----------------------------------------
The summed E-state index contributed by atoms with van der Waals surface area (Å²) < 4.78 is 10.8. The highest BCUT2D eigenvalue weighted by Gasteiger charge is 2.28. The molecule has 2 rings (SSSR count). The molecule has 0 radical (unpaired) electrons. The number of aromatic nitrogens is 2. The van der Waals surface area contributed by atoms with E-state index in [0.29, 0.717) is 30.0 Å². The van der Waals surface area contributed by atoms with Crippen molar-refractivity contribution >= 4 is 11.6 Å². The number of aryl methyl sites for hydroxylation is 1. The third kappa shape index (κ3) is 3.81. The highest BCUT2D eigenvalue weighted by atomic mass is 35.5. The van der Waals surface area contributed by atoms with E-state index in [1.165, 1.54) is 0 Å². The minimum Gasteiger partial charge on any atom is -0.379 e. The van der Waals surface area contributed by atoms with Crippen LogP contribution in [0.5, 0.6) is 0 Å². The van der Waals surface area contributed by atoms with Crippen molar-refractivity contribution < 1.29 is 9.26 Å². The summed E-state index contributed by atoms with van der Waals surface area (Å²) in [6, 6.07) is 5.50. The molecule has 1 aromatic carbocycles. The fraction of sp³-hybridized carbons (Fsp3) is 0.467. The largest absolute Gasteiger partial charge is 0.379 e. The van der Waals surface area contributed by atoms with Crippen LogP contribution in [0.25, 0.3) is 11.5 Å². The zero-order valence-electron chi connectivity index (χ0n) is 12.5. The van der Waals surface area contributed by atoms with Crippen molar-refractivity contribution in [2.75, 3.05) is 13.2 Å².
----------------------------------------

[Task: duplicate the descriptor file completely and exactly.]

The summed E-state index contributed by atoms with van der Waals surface area (Å²) < 4.78 is 10.8. The highest BCUT2D eigenvalue weighted by Gasteiger charge is 2.28. The molecule has 2 rings (SSSR count). The molecule has 0 radical (unpaired) electrons. The number of aromatic nitrogens is 2. The van der Waals surface area contributed by atoms with E-state index in [0.29, 0.717) is 30.0 Å². The van der Waals surface area contributed by atoms with Crippen molar-refractivity contribution >= 4 is 11.6 Å². The number of aryl methyl sites for hydroxylation is 1. The third kappa shape index (κ3) is 3.81. The highest BCUT2D eigenvalue weighted by atomic mass is 35.5. The van der Waals surface area contributed by atoms with E-state index in [1.165, 1.54) is 0 Å². The minimum Gasteiger partial charge on any atom is -0.379 e. The van der Waals surface area contributed by atoms with Crippen LogP contribution in [0.5, 0.6) is 0 Å². The van der Waals surface area contributed by atoms with Crippen molar-refractivity contribution < 1.29 is 9.26 Å². The summed E-state index contributed by atoms with van der Waals surface area (Å²) in [6, 6.07) is 5.50. The molecule has 1 aromatic carbocycles. The fraction of sp³-hybridized carbons (Fsp3) is 0.467. The largest absolute Gasteiger partial charge is 0.379 e. The van der Waals surface area contributed by atoms with Crippen LogP contribution in [0.25, 0.3) is 11.5 Å². The zero-order valence-electron chi connectivity index (χ0n) is 12.5. The van der Waals surface area contributed by atoms with Crippen molar-refractivity contribution in [2.75, 3.05) is 13.2 Å².